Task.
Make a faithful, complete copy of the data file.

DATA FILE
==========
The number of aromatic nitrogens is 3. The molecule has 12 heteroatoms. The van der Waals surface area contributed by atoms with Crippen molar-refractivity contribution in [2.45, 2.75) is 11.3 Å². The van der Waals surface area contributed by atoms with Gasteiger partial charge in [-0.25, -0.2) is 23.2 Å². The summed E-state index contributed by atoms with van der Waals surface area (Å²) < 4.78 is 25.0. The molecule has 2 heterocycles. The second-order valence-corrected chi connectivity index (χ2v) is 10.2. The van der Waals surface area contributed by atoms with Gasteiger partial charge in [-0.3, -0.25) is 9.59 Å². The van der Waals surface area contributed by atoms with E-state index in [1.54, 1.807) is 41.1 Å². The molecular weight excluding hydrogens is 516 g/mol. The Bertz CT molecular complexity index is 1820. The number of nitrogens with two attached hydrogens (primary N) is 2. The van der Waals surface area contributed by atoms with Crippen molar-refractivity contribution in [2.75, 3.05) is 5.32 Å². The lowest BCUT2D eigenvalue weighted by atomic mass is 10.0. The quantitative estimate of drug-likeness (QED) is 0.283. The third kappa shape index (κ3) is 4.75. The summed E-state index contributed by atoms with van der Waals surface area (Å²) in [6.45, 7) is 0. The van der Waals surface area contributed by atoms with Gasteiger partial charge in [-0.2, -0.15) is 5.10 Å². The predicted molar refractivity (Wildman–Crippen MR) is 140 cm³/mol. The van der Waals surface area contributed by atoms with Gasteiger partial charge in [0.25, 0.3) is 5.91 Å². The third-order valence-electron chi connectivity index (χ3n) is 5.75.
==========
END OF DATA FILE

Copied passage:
The number of aromatic nitrogens is 3. The molecule has 12 heteroatoms. The van der Waals surface area contributed by atoms with Crippen molar-refractivity contribution in [2.45, 2.75) is 11.3 Å². The van der Waals surface area contributed by atoms with Gasteiger partial charge in [-0.25, -0.2) is 23.2 Å². The summed E-state index contributed by atoms with van der Waals surface area (Å²) < 4.78 is 25.0. The molecule has 2 heterocycles. The second-order valence-corrected chi connectivity index (χ2v) is 10.2. The van der Waals surface area contributed by atoms with Gasteiger partial charge in [-0.3, -0.25) is 9.59 Å². The van der Waals surface area contributed by atoms with E-state index in [1.54, 1.807) is 41.1 Å². The molecular weight excluding hydrogens is 516 g/mol. The Bertz CT molecular complexity index is 1820. The number of nitrogens with two attached hydrogens (primary N) is 2. The van der Waals surface area contributed by atoms with Crippen molar-refractivity contribution in [2.75, 3.05) is 5.32 Å². The lowest BCUT2D eigenvalue weighted by atomic mass is 10.0. The quantitative estimate of drug-likeness (QED) is 0.283. The third kappa shape index (κ3) is 4.75. The summed E-state index contributed by atoms with van der Waals surface area (Å²) in [6.45, 7) is 0. The van der Waals surface area contributed by atoms with Gasteiger partial charge in [-0.2, -0.15) is 5.10 Å². The predicted molar refractivity (Wildman–Crippen MR) is 140 cm³/mol. The van der Waals surface area contributed by atoms with Gasteiger partial charge in [0.25, 0.3) is 5.91 Å². The third-order valence-electron chi connectivity index (χ3n) is 5.75.